Food Security

The food security situation in Ethiopia is currently severe, with the country facing some of the worst levels of food insecurity globally. This crisis is driven by prolonged drought, ongoing insecurity, and numerous other challenges including displacement due to conflict, floods, and disease outbreaks.

Current situation

The drought has resulted in failed crops and livestock deaths across the country, severely impacting both crop and livestock-dependent livelihoods. Central and eastern Ethiopia, as well as southern and southeastern pastoral areas, are expected to face widespread Emergency (IPC Phase 4) outcomes, with the potential for more extreme outcomes associated with high levels of acute malnutrition and hunger-related mortality. The Tigray region is also in a severe situation, largely due to insecurity that makes seasonal labor migration and agricultural activities difficult. Food prices are exceptionally high, and food assistance needs are at record-breaking levels, with current levels of aid falling far below the scale of need.

In addition to the food crisis, Ethiopia is dealing with other humanitarian issues. Displacement due to conflict and excessive rains have affected tens of thousands of people. There have also been outbreaks of Dengue Fever and cholera, further exacerbating the situation. The country’s 2023 Humanitarian Response Plan is significantly underfunded, receiving only about 22% of the required funding as of May 15, 2023.

Given the severity of the situation, it’s crucial to analyze the strengths, weaknesses, opportunities, and threats (SWOT) related to the food safety situation in Ethiopia and provide recommendations.

SWOT Analysis


  • Ethiopia has a diverse agricultural sector with both crop and livestock farming.
  • Despite ongoing challenges, some farming and pastoral activities continue.


  • The country is experiencing a severe drought, leading to failed crops and livestock deaths.
  • Ongoing insecurity, particularly in the Tigray region, is hindering agricultural activities and labor migration.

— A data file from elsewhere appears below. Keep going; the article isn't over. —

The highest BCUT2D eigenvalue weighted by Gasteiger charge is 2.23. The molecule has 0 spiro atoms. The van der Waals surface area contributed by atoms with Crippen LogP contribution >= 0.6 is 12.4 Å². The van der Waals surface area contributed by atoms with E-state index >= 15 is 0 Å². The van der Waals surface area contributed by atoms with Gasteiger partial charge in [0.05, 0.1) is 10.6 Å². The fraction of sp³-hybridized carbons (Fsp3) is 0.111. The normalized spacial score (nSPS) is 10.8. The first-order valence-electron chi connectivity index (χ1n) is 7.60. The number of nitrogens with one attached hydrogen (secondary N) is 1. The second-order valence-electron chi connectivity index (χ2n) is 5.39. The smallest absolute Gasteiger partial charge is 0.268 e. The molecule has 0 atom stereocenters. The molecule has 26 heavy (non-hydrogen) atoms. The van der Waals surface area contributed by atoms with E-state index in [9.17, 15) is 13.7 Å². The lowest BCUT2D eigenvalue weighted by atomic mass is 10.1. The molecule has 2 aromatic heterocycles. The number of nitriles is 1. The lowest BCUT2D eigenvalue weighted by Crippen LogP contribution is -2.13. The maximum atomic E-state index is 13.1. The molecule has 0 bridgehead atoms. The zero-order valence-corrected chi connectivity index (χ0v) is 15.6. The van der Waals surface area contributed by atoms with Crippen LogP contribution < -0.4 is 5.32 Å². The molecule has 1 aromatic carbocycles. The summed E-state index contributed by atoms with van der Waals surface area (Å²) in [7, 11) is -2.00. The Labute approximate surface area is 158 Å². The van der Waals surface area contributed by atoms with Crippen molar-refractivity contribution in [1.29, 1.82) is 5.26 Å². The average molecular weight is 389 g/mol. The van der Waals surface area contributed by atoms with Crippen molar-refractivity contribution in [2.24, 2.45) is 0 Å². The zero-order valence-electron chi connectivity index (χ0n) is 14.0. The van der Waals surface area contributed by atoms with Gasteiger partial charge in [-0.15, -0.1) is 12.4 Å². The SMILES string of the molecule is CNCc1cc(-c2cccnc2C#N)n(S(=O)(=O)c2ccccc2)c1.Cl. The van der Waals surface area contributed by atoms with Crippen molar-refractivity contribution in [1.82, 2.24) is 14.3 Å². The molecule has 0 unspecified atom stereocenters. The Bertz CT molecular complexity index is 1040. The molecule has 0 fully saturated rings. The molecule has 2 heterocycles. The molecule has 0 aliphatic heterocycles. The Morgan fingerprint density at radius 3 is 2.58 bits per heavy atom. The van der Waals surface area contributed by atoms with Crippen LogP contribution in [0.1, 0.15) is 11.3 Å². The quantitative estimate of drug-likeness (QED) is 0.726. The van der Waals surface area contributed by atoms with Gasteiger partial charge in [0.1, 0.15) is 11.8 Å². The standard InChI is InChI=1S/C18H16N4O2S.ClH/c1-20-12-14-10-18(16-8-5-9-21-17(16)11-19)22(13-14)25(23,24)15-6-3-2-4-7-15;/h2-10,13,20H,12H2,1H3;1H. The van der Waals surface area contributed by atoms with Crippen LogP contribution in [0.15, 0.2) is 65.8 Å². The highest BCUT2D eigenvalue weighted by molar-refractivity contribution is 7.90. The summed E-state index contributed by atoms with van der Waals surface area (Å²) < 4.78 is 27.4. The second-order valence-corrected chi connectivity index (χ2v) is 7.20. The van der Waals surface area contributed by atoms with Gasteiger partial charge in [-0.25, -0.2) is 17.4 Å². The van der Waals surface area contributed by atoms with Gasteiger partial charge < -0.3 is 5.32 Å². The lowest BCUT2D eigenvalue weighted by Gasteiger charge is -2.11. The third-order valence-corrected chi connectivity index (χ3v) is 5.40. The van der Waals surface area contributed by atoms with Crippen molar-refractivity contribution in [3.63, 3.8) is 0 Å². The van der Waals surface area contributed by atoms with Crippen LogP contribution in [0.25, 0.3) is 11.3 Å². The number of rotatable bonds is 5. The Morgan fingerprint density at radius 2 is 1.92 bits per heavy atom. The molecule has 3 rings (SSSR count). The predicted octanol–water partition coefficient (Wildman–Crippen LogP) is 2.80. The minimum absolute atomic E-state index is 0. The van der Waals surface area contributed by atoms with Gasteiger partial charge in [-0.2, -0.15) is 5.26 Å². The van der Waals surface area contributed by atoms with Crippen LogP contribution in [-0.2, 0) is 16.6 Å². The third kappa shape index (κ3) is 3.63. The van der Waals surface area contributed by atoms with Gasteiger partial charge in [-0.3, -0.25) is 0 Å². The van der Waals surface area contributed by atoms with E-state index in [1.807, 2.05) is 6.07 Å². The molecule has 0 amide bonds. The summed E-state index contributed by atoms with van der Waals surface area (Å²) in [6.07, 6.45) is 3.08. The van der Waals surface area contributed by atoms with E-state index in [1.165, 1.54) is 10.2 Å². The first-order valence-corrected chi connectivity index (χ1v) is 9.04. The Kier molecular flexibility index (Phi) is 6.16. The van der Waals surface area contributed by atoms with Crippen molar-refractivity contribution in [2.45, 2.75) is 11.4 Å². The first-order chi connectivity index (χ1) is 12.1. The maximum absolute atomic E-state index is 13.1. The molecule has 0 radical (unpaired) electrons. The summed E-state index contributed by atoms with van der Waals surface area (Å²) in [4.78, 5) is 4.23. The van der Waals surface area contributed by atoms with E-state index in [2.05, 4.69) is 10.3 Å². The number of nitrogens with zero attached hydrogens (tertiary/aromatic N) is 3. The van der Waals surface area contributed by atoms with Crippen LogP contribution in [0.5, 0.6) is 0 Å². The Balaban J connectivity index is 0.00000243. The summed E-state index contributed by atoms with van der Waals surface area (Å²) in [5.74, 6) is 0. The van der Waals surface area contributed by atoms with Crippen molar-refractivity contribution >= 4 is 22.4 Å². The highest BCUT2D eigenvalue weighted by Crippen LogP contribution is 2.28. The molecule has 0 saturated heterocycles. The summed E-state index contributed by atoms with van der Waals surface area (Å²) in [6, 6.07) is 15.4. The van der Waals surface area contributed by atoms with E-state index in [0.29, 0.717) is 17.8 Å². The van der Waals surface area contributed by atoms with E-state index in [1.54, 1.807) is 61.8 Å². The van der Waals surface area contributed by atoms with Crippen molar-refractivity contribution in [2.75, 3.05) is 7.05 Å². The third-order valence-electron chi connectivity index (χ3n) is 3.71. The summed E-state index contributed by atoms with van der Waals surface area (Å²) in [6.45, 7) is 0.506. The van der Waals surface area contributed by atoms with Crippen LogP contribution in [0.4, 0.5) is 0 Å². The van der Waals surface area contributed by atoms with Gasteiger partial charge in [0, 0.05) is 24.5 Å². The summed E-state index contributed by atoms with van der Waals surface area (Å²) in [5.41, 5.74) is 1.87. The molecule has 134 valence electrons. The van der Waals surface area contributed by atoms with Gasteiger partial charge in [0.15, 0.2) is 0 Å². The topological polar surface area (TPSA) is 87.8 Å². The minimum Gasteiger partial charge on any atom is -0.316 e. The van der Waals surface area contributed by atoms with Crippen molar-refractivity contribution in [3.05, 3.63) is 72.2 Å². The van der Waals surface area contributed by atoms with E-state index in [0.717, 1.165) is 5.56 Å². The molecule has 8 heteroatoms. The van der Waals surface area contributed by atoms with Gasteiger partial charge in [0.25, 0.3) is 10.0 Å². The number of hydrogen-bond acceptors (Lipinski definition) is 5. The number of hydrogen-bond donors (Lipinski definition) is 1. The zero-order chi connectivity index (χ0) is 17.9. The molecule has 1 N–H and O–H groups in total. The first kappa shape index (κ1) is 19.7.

• There are high food prices and record-breaking food assistance needs.
  • The 2023 Humanitarian Response Plan is significantly underfunded.


  • The rainy seasons provide opportunities for farming in highland areas and pastoral activities in lowland areas.
  • There is potential to improve the process of identifying and registering beneficiaries for food aid.


  • The potential for more extreme outcomes associated with high levels of acute malnutrition and hunger-related mortality is a significant concern.
  • Displacement due to conflict and excessive rains is disrupting livelihoods.
  • Outbreaks of Dengue Fever and cholera are further exacerbating the situation.



  1. Increase funding for the 2023 Humanitarian Response Plan: This is vital to meeting the current food assistance needs and addressing other humanitarian issues.
  2. Strengthen controls on food aid distribution: There have been reports of food diversion in Tigray, leading to a temporary pause in food aid in the region. An investigation is underway, and it’s crucial to ensure that food aid reaches those most in need efficiently and effectively.
  3. Invest in disaster risk reduction and climate change adaptation strategies: Given the impact of the drought and floods on food security, it’s important to invest in measures to reduce the risk and impact of such disasters.

Industry stakeholders:

  1. Support capacity building with smallholders: Provide training and resources to help smallholders improve their agricultural practices and adapt to climate change.
  2. Invest in supply chain resilience: Strengthen supply chains to ensure that food can reach markets, even in times of crisis.
  3. Engage in responsible investment: Investments should be made in a way that respects the rights and livelihoods of local communities.

International community:

  1. Increase humanitarian aid: Given the scale of the crisis, more aid is needed from the international community, both in terms of food assistance and support for other humanitarian issues.
  2. Support peacebuilding efforts: Ongoing insecurity is a major factor exacerbating the food crisis. The international community should support efforts to resolve conflicts and promote peace in the region.
  3. Invest in long-term development: While immediate aid is crucial, it’s also important to invest in long-term development to help Ethiopia build resilience and reduce its vulnerability to food crises in the future.

The situation in Ethiopia is complex and will require concerted efforts from the government, industry stakeholders, and the international community to effectively address. The country’s food security situation is not just an immediate humanitarian crisis; it’s a long-term development issue that requires a comprehensive and sustainable response.